Do I Need a Sober Companion?
Learn what sober companions do and how to hire one.
Posted July 1, 2019 | Reviewed by Davia Sills
Sober companions, also called sober coaches, are becoming increasingly popular in the U.S. What do they do, and is a sober companion the right choice for you?
Sober companions are individuals in recovery who assist someone struggling with addiction who is trying to get or stay sober. Sober companions are mentors or guides. They are not a friend, therapist, or 12-step program sponsor. They are not personal assistants, doing the client’s bidding.
The main role of a sober companion is to encourage clients to make healthy choices, doing so by example. Jobs may last anywhere from a few hours to a year or more.
Almost all sober companions will work with any abstinence-based recovery model. Most sober companions will work with a harm-reduction model if that’s what a client chooses.
Sober companions may do a variety of jobs. “Transport” is helping to get a person to rehab. Those suffering from addiction are frequently afraid to go to treatment and may need help getting safely to a treatment center. Often transport jobs require the companion to drive a long distance to a treatment facility with a client if the client has no ID and cannot get on a plane. Some transport jobs require a nurse to give medication to a client, in addition to a sober companion.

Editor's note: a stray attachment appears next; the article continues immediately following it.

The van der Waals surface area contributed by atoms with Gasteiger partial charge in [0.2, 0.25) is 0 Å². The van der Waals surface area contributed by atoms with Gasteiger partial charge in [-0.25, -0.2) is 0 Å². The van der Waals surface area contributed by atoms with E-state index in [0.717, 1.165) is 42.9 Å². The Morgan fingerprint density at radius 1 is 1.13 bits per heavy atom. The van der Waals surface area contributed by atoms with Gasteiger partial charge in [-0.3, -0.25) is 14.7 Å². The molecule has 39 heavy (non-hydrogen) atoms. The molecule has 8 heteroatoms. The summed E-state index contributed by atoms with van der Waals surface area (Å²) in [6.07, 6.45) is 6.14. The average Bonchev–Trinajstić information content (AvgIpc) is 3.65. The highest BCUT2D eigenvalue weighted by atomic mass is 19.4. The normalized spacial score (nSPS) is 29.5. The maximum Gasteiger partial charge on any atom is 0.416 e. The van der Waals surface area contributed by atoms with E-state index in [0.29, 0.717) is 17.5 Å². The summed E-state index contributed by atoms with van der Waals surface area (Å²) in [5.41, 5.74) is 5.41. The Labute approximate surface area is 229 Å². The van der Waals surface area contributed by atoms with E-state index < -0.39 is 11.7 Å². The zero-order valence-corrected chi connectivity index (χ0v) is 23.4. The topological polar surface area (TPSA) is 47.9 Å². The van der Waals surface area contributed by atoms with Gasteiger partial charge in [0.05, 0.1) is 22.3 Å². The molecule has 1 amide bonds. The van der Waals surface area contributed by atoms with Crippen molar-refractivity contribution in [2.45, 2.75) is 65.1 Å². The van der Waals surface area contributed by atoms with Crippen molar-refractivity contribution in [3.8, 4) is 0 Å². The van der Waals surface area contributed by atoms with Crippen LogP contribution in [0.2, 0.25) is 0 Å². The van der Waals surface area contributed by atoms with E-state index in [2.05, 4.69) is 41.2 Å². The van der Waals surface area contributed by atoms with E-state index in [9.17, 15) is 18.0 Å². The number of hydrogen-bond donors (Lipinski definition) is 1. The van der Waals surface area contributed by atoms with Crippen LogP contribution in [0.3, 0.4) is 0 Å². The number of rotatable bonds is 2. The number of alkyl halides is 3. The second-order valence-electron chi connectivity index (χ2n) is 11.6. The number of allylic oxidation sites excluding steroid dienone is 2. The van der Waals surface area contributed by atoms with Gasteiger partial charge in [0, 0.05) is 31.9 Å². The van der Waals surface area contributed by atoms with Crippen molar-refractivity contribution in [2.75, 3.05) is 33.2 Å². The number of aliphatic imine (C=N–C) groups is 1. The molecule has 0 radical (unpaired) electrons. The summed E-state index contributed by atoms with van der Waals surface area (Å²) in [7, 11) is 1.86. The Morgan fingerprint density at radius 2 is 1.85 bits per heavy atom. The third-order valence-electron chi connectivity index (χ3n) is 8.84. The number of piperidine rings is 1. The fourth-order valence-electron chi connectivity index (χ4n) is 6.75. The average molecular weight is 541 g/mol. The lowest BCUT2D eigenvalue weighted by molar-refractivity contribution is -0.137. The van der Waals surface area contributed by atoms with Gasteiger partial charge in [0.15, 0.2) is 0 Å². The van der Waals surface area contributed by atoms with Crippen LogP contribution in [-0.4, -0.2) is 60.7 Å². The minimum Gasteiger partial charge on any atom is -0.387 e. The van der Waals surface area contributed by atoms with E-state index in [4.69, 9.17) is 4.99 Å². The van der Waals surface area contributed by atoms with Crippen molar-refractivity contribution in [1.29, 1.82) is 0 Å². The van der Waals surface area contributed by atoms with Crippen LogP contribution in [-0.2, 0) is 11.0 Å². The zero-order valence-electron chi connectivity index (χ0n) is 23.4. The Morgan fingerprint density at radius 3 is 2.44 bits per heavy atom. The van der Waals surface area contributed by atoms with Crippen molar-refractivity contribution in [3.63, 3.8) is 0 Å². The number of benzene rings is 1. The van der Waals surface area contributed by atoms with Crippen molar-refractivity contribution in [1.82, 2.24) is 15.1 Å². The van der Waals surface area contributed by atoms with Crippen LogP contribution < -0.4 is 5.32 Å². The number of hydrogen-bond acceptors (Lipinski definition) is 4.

Though transport jobs are common, most sober companions are hired to stay with an individual after they have finished a residential treatment program. A sober companion might help with the “transition” from treatment to home. In these jobs, sober companions may live with the client in their home or do 12-hour shifts (8 a.m. to 8 p.m., for example) to help an individual learn how to live a sober life in their community.
These jobs usually start with a full sweep of the home, to remove any drugs or alcohol from the residence. Then, the client’s day is structured around all the activities that need to be accomplished, from grocery shopping and exercise to work and sober support that might include: psychotherapy, outpatient programming, or 12-step meetings. These jobs vary in length, but two weeks to a month is common.
Another short-term sober companion job has the sober companion travel with an individual for a particular event, such as a family reunion or a business meeting. These kinds of stressful events can cause relapse for individuals new in recovery. A sober companion helps an individual remain grounded and sobriety focused during the event and provides emotional support and encouragement in the high-stress situation.
Other sober companions support people who are not in a position to go to treatment for addiction or mental health problems. These tend to be longer-term assignments, where companions will live in or travel with a client for months or a year. Clients who choose this service might be on tour with a band, on-location shooting a TV show or film, or living in a remote area where there is little support for a sober lifestyle. In these cases, the sober companion will generally work as part of a team, consulting with psychiatrists, addiction medicine physicians, psychotherapists, and others to help an individual maintain a focus on recovery.